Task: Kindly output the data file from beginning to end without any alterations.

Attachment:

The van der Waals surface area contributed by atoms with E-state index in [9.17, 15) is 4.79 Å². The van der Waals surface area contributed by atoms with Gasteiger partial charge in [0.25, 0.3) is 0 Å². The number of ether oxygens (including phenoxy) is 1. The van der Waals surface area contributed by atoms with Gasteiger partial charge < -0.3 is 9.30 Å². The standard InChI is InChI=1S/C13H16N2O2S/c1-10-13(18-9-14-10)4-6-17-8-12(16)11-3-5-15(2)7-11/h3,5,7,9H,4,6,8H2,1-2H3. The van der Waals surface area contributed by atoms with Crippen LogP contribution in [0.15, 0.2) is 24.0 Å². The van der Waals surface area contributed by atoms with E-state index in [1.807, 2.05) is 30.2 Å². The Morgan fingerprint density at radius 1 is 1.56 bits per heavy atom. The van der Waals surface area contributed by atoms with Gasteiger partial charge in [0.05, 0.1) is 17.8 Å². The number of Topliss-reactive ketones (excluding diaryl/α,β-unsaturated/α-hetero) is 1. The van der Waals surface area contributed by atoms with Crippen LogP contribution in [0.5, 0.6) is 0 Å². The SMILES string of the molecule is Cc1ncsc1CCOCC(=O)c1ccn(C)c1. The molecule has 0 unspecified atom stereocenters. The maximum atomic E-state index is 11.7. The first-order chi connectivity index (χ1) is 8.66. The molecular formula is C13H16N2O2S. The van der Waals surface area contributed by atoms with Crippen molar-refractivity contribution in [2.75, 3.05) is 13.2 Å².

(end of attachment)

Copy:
The van der Waals surface area contributed by atoms with E-state index in [9.17, 15) is 4.79 Å². The van der Waals surface area contributed by atoms with Gasteiger partial charge in [0.25, 0.3) is 0 Å². The number of ether oxygens (including phenoxy) is 1. The van der Waals surface area contributed by atoms with Gasteiger partial charge < -0.3 is 9.30 Å². The standard InChI is InChI=1S/C13H16N2O2S/c1-10-13(18-9-14-10)4-6-17-8-12(16)11-3-5-15(2)7-11/h3,5,7,9H,4,6,8H2,1-2H3. The van der Waals surface area contributed by atoms with Crippen LogP contribution in [0.15, 0.2) is 24.0 Å². The van der Waals surface area contributed by atoms with E-state index in [1.807, 2.05) is 30.2 Å². The Morgan fingerprint density at radius 1 is 1.56 bits per heavy atom. The van der Waals surface area contributed by atoms with Gasteiger partial charge in [0.05, 0.1) is 17.8 Å². The number of Topliss-reactive ketones (excluding diaryl/α,β-unsaturated/α-hetero) is 1. The van der Waals surface area contributed by atoms with Crippen LogP contribution in [0.5, 0.6) is 0 Å². The SMILES string of the molecule is Cc1ncsc1CCOCC(=O)c1ccn(C)c1. The molecule has 0 unspecified atom stereocenters. The maximum atomic E-state index is 11.7. The first-order chi connectivity index (χ1) is 8.66. The molecular formula is C13H16N2O2S. The van der Waals surface area contributed by atoms with Crippen molar-refractivity contribution in [2.75, 3.05) is 13.2 Å².